This complaint that colleges have embraced business values and practices at the expense of academic values and practices is not a new one. Robert Margesson in A Rhetorical History of Academic Freedom From 1900 to 2006 noted that the American professoriate has been claiming at least as far back as 1908 that colleges and universities had become too corporate and that presidents had too much power.
This history notwithstanding, as I argue in my new book, Governance Reconsidered: How Boards, Presidents, Seniors Administrators and Faculty Can Help Their Institutions Thrive (Jossey-Bass), many presidents (and their boards) are in fact now minimizing and even ignoring the notions of shared governance in unprecedented ways. For example, increasing numbers of presidents whose institutions are facing significant financial pressures have — without the involvement of the faculty — eliminated, added or reorganized academic programs and altered how funds for departmental budgets and faculty lines are allocated.
Others have sought to create greater efficiencies and increase faculty “productivity” as defined by the number of students and/or class hours taught and, in the view of the faculty, moved too quickly, thereby violating the faculty’s wish for extended deliberations. Moreover, nearly 75 percent of faculty currently teaching at our colleges and universities today are “contingent,” (i.e., not on the tenure track and often part-time) compared to roughly 22 percent in 1969. Since contingent faculty generally have no role in governance, the reality today is that the majority of those teaching at the college level have no opportunity whatsoever to contribute to institutional decision-making.
Believing themselves under siege, many tenured and tenure-track faculty are assuming a more adversarial stance toward their administrations and sometimes their boards than I believe was previously the case. Even more specifically, because many faculty members believe that their traditional prerogatives in terms of academic matters and their established processes for faculty deliberation (which many see as their protection) are being ignored, the traditional tensions between faculty and administration are being aggravated.
Although these trends may be understandable, they are also having the very damaging consequence that a number of presidents whom I would judge effective and who do in fact embrace academic values and seek to foster shared governance, are questioning the very viability of the college presidency. I have been startled in my recent informal conversations with presidents at higher education meetings and/or in phone calls that so many presidents, already troubled by the many external challenges facing higher education, have contemplated leaving their position because of their contentious relationships with some members of their faculty. Typically, these presidents were considering either returning to teaching, retiring early or moving out of academe altogether.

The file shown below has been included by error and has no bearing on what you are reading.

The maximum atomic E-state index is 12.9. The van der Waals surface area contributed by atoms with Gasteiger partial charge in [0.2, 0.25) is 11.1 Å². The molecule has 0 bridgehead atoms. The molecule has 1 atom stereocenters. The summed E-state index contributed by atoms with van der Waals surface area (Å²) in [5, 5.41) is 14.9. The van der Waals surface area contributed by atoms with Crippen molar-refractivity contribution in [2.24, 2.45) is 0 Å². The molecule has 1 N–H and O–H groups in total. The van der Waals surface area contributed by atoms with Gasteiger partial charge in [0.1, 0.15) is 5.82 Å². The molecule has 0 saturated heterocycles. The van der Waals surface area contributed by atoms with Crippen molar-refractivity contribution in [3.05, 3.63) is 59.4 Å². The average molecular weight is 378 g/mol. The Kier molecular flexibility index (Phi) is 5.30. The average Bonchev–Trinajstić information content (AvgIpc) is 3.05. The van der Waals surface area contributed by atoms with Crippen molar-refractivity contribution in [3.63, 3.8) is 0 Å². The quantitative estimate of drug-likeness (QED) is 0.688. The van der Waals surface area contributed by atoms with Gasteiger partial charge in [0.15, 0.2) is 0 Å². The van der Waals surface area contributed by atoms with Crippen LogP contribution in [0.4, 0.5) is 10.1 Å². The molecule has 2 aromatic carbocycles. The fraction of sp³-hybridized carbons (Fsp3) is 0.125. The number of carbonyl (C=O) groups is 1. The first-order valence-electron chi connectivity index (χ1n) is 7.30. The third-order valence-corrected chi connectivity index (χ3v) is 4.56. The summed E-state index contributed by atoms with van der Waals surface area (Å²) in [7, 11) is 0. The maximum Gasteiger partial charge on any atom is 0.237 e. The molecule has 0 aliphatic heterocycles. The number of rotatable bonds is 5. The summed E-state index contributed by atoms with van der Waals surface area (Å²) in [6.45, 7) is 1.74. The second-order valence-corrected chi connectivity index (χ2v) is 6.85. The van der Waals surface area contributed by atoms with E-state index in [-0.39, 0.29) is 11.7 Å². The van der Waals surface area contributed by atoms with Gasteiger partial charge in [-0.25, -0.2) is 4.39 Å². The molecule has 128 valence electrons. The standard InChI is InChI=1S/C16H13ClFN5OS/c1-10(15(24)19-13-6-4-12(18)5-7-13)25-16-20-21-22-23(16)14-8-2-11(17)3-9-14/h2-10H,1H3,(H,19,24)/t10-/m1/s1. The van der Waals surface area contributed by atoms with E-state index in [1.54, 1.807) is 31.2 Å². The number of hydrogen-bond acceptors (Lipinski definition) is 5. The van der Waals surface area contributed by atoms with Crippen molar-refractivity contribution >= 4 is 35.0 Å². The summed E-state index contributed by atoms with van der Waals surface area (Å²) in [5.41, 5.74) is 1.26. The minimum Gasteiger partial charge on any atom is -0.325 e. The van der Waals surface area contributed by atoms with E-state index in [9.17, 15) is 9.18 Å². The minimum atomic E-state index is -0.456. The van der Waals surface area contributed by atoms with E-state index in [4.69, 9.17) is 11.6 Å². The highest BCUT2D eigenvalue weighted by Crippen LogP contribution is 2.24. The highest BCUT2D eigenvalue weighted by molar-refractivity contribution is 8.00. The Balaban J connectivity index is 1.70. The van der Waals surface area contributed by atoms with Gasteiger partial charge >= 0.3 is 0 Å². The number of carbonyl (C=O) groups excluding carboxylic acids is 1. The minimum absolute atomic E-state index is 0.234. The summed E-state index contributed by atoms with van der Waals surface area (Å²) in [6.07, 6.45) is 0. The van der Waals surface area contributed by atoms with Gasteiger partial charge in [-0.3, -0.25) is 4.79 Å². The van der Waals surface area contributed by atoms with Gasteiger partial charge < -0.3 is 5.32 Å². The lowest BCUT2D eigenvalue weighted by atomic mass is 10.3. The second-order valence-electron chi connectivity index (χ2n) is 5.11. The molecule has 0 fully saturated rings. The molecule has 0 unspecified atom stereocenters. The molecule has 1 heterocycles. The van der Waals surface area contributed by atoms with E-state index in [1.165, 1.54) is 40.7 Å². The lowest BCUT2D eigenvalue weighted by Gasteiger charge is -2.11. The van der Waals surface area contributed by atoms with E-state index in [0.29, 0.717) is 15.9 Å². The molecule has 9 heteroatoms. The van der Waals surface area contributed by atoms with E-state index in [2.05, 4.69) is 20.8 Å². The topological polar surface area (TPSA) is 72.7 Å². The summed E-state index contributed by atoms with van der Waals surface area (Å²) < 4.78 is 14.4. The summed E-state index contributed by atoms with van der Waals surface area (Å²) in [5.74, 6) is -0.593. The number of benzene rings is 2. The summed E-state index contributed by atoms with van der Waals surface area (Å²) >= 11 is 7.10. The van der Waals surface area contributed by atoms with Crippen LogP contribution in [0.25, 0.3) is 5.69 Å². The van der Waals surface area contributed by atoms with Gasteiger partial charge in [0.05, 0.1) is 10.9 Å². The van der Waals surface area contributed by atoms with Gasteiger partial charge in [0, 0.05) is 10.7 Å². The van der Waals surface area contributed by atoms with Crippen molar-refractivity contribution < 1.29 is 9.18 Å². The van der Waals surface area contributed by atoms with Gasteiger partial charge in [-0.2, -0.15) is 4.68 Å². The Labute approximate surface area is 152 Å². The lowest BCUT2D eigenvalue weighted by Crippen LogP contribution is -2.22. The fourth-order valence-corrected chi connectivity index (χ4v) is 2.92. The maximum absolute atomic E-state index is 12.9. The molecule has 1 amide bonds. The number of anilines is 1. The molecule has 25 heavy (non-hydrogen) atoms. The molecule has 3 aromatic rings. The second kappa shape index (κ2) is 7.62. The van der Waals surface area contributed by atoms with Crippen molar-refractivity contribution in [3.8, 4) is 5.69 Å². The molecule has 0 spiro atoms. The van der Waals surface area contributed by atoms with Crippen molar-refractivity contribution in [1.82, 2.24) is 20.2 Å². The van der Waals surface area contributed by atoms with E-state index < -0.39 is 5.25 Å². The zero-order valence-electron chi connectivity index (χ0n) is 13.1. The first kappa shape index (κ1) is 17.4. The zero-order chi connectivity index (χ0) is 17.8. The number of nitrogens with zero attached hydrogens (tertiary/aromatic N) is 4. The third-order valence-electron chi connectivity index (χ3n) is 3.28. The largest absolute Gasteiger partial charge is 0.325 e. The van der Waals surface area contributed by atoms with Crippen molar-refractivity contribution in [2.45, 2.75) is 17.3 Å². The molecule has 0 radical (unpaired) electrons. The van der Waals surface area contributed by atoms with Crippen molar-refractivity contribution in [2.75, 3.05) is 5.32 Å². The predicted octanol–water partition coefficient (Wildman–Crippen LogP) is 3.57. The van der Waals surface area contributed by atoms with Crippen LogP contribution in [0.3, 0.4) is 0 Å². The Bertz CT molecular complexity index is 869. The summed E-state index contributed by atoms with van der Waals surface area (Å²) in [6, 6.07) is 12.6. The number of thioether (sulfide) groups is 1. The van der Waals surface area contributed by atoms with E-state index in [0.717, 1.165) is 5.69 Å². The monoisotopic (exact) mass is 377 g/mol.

Despite the fact that these presidents are located across the country and in institutions of various sizes with an array of different missions, their refrain has been consistent. In addition to citing the unrelenting demands of the job and the extraordinary financial challenges facing their institutions, both of which require an inordinate amount of presidential time and energy, most were more discouraged by what they characterized as persistent and often public criticism from a very vocal minority of faculty members on their campuses. To a person, all were dismayed that most members of their faculty, including those who privately expressed their support for them, were intimidated into silence by a small number of vocal and often vitriolic opponents who dominated the discourse in faculty meetings, in hallways and in lots of dark corners.
Most of these presidents have multiyear contracts. Only one of those with whom I have spoken recently has experienced anything approaching a formal protest from faculty colleagues, after which his board gave him a new five-year contract. Thus, none were worried about job security. Rather, their legitimate worries about the external environment were compounded by their worries about the climate on their own campuses. In addition, in a few instances, their concerns were magnified because they were uncertain that their board would be united in its support of any unpopular actions on their part, even in cases when the board had approved those actions. Several noted that their most vocal critics argued that all administrators were untrustworthy and/or incompetent. Sometimes, faculty members shared these views with their students, inspiring student dissent and distrust. Some faculty involved alumni.
Several presidents talked about how their colleagues always viewed the present through the lens of their memories of the past. On a number of campuses, presidents told me, when they looked into ongoing complaints about “the administration’s actions,” they learned the actions being criticized came from prior administrations. (I confess that sometimes when I am visiting campuses as part of consulting projects and hear such stories, I am reminded of Faulkner’s line in Requiem for a Nun, “The past is never dead. It’s not even past.”)
The presidents with whom I talked were all also aware that any conflict on campus today could readily attract a great deal of negative public attention that might harm their institution and garner support for their critics, both in social media — often through Facebook pages — and also in the local and sometimes national press as well. Although these presidents recognized that such media campaigns were often mounted because faculty and students had legitimate concerns, they were nevertheless nervous that such campaigns might be successfully mounted against them for what they believed to be less compelling reasons. (See the following Inside Higher Ed pieces for examples of media campaigns and related controversies that led to presidential resignations at places as diverse as Gustavus Adolphus College, Saint Louis University and Florida Atlantic University.)